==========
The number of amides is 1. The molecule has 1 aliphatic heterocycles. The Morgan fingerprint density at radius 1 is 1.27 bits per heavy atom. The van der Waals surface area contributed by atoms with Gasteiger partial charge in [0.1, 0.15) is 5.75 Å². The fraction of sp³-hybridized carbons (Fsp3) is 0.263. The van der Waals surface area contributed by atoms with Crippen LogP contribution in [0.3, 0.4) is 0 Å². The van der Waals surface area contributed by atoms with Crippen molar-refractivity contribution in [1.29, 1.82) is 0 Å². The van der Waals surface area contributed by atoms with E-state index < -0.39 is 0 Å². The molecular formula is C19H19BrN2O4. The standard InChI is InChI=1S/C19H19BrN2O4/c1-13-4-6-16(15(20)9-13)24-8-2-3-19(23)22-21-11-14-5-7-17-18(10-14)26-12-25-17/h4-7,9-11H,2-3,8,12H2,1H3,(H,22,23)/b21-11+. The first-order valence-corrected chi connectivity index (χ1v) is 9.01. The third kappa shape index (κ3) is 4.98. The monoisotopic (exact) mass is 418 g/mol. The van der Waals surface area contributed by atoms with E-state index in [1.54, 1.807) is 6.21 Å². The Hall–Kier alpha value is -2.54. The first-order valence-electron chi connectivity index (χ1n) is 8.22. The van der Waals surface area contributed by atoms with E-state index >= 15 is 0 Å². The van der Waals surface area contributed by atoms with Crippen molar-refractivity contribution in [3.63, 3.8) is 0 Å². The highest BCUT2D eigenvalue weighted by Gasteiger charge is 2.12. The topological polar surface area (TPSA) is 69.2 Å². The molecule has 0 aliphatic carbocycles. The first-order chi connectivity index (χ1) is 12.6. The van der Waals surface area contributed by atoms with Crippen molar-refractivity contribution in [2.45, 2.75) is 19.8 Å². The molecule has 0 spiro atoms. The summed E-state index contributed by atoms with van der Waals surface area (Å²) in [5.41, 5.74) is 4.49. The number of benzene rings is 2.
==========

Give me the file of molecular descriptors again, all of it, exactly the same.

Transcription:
The number of amides is 1. The molecule has 1 aliphatic heterocycles. The Morgan fingerprint density at radius 1 is 1.27 bits per heavy atom. The van der Waals surface area contributed by atoms with Gasteiger partial charge in [0.1, 0.15) is 5.75 Å². The fraction of sp³-hybridized carbons (Fsp3) is 0.263. The van der Waals surface area contributed by atoms with Crippen LogP contribution in [0.3, 0.4) is 0 Å². The van der Waals surface area contributed by atoms with Crippen molar-refractivity contribution in [1.29, 1.82) is 0 Å². The van der Waals surface area contributed by atoms with E-state index < -0.39 is 0 Å². The molecular formula is C19H19BrN2O4. The standard InChI is InChI=1S/C19H19BrN2O4/c1-13-4-6-16(15(20)9-13)24-8-2-3-19(23)22-21-11-14-5-7-17-18(10-14)26-12-25-17/h4-7,9-11H,2-3,8,12H2,1H3,(H,22,23)/b21-11+. The first-order valence-corrected chi connectivity index (χ1v) is 9.01. The third kappa shape index (κ3) is 4.98. The monoisotopic (exact) mass is 418 g/mol. The van der Waals surface area contributed by atoms with E-state index in [1.54, 1.807) is 6.21 Å². The Hall–Kier alpha value is -2.54. The first-order valence-electron chi connectivity index (χ1n) is 8.22. The van der Waals surface area contributed by atoms with E-state index >= 15 is 0 Å². The van der Waals surface area contributed by atoms with Crippen molar-refractivity contribution in [3.63, 3.8) is 0 Å². The highest BCUT2D eigenvalue weighted by Gasteiger charge is 2.12. The topological polar surface area (TPSA) is 69.2 Å². The molecule has 0 aliphatic carbocycles. The first-order chi connectivity index (χ1) is 12.6. The van der Waals surface area contributed by atoms with Crippen molar-refractivity contribution in [2.45, 2.75) is 19.8 Å². The molecule has 0 spiro atoms. The summed E-state index contributed by atoms with van der Waals surface area (Å²) in [5.41, 5.74) is 4.49. The number of benzene rings is 2.